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alany

Toy Gyroscope

by alany Apr 1, 2012
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Hey Evo,
Seeking a bit o help with my concept. I'm sure ur busy but if you could ... Need design for gyroscope that has three layers of spinning spheres or eggs that fit together ( screw together), Have concept , but I don't know how to design it for printer- hopeless !

Looking for similar with closed features as gryo moves in interior.Pins need to be extended,

HOW TO DESIGN LIKE A BOSS: Instead of a paperclip, Use a small piece of extrusion filament plastic. it will work great.

HOW TO DESIGN LIKE A BOSS: why dont you design it so it uses a piece of a paperclip for axles? probably like a 1/2" peice would press fit into small holes. Make sure to add extra material around the holes

I'd probably use nails or sewing needles, they are already sharpened.

It was meant to be 100% printable on cheap FDM printers, a quick casual project. But there is no reason why you can't improve the bearings using other materials.

The source is there - make a derivative. :)

HOW TO COMMENT LIKE A BOSS: why don't you design it? :-P

Yea smartass, I can redesign that thing in like 15 minutes. but thats not the point is it.

You beat me to it by at least a week, when I put the one I was going to make up, I will mark it as a derivative.

Is VK2ZAY your callsign?

WH6DNG I'm a nooby general :'(

KC2RJG here, nice to meet ya!

Done... Didn't even know what it was! /me is a noob.

how well does it work? and how long? its cool

Depends on how carefully you balance the rotor and fit its bearing points. If spun-up by wrapping a string around the axle and pulling quickly it will spin for about 30 seconds if well fitted. There is a trade-off between friction and mechanical robustness, and the printed points of the axle aren't very sharp, so the bearing is pretty lossy. Also the rotor isn't really massy enough to make it a good gyro at least at speeds which wouldn't shake it apart - it is 100% printed after all, and less than perfectly balanced.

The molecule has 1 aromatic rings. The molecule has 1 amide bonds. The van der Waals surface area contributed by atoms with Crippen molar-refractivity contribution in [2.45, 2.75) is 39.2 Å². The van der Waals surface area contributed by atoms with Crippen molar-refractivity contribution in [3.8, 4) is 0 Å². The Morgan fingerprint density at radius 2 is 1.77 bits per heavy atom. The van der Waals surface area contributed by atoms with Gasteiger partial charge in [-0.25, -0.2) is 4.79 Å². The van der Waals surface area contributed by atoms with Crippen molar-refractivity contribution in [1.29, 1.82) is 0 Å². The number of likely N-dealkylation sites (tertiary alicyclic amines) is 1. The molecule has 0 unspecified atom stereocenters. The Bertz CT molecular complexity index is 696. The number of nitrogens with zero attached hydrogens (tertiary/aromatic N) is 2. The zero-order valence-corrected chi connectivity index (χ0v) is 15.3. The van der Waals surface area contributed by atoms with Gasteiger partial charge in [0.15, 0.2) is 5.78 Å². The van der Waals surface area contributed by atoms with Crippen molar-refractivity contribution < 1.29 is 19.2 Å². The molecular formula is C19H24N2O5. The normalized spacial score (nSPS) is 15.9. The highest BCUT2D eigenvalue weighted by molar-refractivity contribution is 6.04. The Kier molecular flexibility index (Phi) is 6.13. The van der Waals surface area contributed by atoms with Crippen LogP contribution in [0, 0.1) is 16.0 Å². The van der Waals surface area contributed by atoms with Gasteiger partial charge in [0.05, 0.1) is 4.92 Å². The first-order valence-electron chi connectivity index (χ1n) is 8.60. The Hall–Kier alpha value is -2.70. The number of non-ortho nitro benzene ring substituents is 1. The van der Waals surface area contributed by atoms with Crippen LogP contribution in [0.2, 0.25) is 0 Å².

Print the axle, rotor and smallest gimbal, then get a feel for the bearings by squeezing the gimbal a bit to see how loose you can make it before the rotor falls out too easily.

I'm going to make a larger one with a motor-driven rotor which should be quite usable. The gimbals are really quite go
od for such simple pivots, PLA against PLA works well. The rotor needs improvement, I printed it at low solidity, it would probably scale up well, the prototype was much larger ~ 120 mm.

yeh i printed one last night and it ded'nt work :( all of the tips wold either be on one side or the other making it a little lopsided. also the axial doesn't turn very well. but i love the way you made it. :)

I used cooling to stop the pins slumping too much, but it was printed pretty coarse, 0.3 mm slices at high speeds. The gimbal pins turned out almost perfect. The rotor axle however is a bit of a hack, its overhangs are more problematic and it needed some manual fix-up with a butane torch and marver.

When I print another one I'll probably increase the size of the pivot sockets, deepening them to make it less likely to fall apart when you drop it. The outer most frame also relaxes a little bit over time as it isn't a complete circle, loosening its bearings. I've corrected this by warming it u
p with a heat gun and bent it a bit past too much then letting it cool again.